The wide scope of patented subject matter has propelled the US to the forefront of cutting-edge technologies. However, it has also spawned various controversies and defining case law. Currently, the US Supreme Court is grappling with the question of the scope of patentability with regard to natural laws and scientific principles. Here, we’ll examine some of the issues surrounding this issue. The USPTO has previously rejected claims that relate to natural principles.
The eligibility of a claim is determined by the extent to which a scientific principle has been used in the invention. An invention that cites a scientific principle as a foundation will not qualify for patent protection. However, an invention that incorporates a natural law or scientific principle may be patented. The Supreme Court has yet to define this test. Regardless of the test, however, is meant to prevent preemption by the public.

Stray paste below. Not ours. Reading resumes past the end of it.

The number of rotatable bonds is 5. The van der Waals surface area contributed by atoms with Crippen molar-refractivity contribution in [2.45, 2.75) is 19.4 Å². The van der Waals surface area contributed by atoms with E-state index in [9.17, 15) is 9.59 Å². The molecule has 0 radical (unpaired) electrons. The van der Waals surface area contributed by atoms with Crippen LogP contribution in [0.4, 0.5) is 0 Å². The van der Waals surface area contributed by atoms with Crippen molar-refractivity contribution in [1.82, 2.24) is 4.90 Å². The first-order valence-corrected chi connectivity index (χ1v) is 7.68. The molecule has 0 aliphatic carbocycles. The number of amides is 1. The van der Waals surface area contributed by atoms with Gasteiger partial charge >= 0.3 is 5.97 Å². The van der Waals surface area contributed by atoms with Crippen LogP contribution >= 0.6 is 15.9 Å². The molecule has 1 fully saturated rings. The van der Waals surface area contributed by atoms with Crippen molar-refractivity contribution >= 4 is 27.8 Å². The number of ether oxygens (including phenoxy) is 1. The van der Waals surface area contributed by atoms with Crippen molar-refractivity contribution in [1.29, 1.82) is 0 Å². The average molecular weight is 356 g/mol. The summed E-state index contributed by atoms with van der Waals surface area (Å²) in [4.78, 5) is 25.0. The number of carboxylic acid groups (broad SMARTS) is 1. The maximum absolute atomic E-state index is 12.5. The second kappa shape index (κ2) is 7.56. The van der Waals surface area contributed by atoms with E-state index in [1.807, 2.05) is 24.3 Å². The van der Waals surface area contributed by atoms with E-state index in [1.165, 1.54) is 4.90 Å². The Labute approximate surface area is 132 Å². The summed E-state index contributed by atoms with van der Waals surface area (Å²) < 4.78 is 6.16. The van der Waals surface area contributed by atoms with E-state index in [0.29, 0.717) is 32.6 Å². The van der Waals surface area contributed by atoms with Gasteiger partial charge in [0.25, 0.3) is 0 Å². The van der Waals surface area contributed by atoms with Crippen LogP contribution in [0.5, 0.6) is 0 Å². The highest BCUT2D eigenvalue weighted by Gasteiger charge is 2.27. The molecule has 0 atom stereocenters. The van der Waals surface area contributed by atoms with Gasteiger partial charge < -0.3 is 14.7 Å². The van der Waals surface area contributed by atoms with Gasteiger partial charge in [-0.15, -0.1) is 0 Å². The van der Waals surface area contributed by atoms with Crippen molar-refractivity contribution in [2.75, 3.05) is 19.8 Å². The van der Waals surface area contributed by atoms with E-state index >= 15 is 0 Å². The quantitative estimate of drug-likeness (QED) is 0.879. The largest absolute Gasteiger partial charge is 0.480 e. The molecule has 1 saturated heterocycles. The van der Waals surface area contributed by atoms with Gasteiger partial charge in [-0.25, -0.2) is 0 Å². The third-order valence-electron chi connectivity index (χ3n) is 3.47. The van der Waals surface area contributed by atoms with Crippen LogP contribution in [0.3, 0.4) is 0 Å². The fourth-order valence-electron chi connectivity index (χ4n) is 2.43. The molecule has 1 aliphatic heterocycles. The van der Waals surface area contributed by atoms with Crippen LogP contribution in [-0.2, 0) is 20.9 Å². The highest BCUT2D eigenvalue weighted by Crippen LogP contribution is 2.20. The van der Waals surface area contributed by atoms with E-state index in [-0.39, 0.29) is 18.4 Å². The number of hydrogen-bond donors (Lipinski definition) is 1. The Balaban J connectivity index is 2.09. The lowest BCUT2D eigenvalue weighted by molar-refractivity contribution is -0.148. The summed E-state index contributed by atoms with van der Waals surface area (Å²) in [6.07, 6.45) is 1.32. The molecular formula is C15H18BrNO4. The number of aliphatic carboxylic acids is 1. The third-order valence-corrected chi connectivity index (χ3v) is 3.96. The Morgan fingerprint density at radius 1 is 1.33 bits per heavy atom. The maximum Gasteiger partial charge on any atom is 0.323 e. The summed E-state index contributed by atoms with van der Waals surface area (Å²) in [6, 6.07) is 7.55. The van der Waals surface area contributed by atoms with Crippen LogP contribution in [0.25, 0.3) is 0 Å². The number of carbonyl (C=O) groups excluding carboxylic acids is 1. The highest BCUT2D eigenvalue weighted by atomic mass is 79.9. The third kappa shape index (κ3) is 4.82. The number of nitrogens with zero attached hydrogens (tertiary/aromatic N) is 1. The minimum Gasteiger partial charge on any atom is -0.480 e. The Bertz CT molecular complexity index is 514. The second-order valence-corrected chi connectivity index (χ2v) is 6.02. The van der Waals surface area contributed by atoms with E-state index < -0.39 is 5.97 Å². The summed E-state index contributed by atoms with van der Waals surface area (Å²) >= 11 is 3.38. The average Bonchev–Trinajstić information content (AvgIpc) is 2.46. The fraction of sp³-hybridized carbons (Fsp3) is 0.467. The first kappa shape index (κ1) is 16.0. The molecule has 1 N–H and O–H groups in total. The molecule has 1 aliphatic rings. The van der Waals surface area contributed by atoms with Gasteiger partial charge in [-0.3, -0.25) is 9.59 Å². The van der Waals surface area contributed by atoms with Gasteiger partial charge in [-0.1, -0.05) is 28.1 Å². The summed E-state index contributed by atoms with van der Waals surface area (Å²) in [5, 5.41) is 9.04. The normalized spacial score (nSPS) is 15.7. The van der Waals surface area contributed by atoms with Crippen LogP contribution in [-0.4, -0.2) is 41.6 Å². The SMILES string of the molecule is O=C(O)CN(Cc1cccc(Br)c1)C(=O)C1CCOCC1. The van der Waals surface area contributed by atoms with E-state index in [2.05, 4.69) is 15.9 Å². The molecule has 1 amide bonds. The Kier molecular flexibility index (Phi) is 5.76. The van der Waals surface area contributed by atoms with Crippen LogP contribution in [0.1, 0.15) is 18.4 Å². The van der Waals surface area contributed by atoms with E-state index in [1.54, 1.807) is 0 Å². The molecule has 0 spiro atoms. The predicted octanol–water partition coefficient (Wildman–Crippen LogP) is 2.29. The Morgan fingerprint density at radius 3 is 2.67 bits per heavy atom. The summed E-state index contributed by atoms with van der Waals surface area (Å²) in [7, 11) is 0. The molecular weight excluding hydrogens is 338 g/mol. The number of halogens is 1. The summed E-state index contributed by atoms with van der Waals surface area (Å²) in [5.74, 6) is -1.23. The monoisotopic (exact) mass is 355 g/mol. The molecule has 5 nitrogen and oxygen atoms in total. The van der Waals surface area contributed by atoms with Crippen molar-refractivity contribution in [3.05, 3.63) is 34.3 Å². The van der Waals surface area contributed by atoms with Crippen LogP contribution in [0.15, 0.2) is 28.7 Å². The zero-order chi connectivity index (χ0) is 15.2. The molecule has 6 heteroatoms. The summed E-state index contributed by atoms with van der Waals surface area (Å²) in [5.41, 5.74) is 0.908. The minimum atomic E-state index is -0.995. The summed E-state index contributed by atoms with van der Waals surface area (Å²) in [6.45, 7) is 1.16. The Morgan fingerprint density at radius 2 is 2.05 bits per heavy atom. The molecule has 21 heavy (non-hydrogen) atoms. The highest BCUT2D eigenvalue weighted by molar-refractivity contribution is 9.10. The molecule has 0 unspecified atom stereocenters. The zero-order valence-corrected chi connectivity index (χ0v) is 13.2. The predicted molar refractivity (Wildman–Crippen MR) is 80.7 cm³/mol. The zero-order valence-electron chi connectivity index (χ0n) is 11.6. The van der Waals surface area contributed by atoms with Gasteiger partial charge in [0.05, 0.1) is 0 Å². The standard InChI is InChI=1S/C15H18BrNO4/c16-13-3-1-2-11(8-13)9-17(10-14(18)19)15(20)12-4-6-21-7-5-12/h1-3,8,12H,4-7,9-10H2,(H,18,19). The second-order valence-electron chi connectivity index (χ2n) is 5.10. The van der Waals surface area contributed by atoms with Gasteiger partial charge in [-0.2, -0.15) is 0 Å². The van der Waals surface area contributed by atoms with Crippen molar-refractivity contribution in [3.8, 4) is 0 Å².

An effective patenting strategy should focus on the improved properties of natural products. Patents should cover optimized formulations, new uses, or advanced preparation methods for natural products. To maximize the chances of success, claims must be written with sufficient significance and scope. Furthermore, they should not be generalized applications of natural products. This way, they can be effectively protected. It’s best to review your patenting strategy periodically to ensure that you’re maximizing your chances of securing a patent.
Another case to consider is that of Gottschalk v. Benson. This case involved converting BCD (binary code) numerals to pure binary. However, the patent was found to be ineligible because the subject matter was a general principle rather than a specific application. In this case, the court ruled that a general principle is inherently an abstract truth that cannot be patented.